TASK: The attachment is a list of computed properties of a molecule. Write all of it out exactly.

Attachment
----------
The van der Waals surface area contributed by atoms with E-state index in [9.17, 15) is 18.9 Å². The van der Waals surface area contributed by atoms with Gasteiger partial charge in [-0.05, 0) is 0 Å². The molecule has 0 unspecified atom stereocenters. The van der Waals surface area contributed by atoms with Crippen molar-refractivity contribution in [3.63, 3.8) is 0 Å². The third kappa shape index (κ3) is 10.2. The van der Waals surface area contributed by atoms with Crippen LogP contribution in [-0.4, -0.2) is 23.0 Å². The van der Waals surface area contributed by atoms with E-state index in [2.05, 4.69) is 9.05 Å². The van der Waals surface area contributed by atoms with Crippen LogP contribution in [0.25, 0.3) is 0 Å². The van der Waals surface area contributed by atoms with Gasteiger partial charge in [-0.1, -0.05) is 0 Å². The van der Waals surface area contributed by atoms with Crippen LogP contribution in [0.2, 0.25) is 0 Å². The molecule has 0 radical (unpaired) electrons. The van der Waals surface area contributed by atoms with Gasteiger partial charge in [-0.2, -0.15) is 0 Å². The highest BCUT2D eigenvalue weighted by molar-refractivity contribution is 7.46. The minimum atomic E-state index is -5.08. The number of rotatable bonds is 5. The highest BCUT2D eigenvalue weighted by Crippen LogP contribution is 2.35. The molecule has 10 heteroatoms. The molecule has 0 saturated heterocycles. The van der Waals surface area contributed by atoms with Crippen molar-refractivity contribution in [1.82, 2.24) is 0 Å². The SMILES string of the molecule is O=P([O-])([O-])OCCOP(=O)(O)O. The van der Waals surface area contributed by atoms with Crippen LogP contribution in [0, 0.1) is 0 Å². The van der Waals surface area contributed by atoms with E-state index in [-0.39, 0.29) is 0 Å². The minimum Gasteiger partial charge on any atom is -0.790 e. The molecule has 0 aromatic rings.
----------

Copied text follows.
The van der Waals surface area contributed by atoms with E-state index in [9.17, 15) is 18.9 Å². The van der Waals surface area contributed by atoms with Gasteiger partial charge in [-0.05, 0) is 0 Å². The molecule has 0 unspecified atom stereocenters. The van der Waals surface area contributed by atoms with Crippen molar-refractivity contribution in [3.63, 3.8) is 0 Å². The third kappa shape index (κ3) is 10.2. The van der Waals surface area contributed by atoms with Crippen LogP contribution in [-0.4, -0.2) is 23.0 Å². The van der Waals surface area contributed by atoms with E-state index in [2.05, 4.69) is 9.05 Å². The van der Waals surface area contributed by atoms with Crippen LogP contribution in [0.25, 0.3) is 0 Å². The van der Waals surface area contributed by atoms with Gasteiger partial charge in [-0.1, -0.05) is 0 Å². The van der Waals surface area contributed by atoms with Crippen LogP contribution in [0.2, 0.25) is 0 Å². The molecule has 0 radical (unpaired) electrons. The van der Waals surface area contributed by atoms with Gasteiger partial charge in [-0.2, -0.15) is 0 Å². The highest BCUT2D eigenvalue weighted by molar-refractivity contribution is 7.46. The minimum atomic E-state index is -5.08. The number of rotatable bonds is 5. The highest BCUT2D eigenvalue weighted by Crippen LogP contribution is 2.35. The molecule has 10 heteroatoms. The molecule has 0 saturated heterocycles. The van der Waals surface area contributed by atoms with Crippen molar-refractivity contribution in [1.82, 2.24) is 0 Å². The SMILES string of the molecule is O=P([O-])([O-])OCCOP(=O)(O)O. The van der Waals surface area contributed by atoms with Crippen LogP contribution in [0, 0.1) is 0 Å². The van der Waals surface area contributed by atoms with E-state index in [-0.39, 0.29) is 0 Å². The minimum Gasteiger partial charge on any atom is -0.790 e. The molecule has 0 aromatic rings.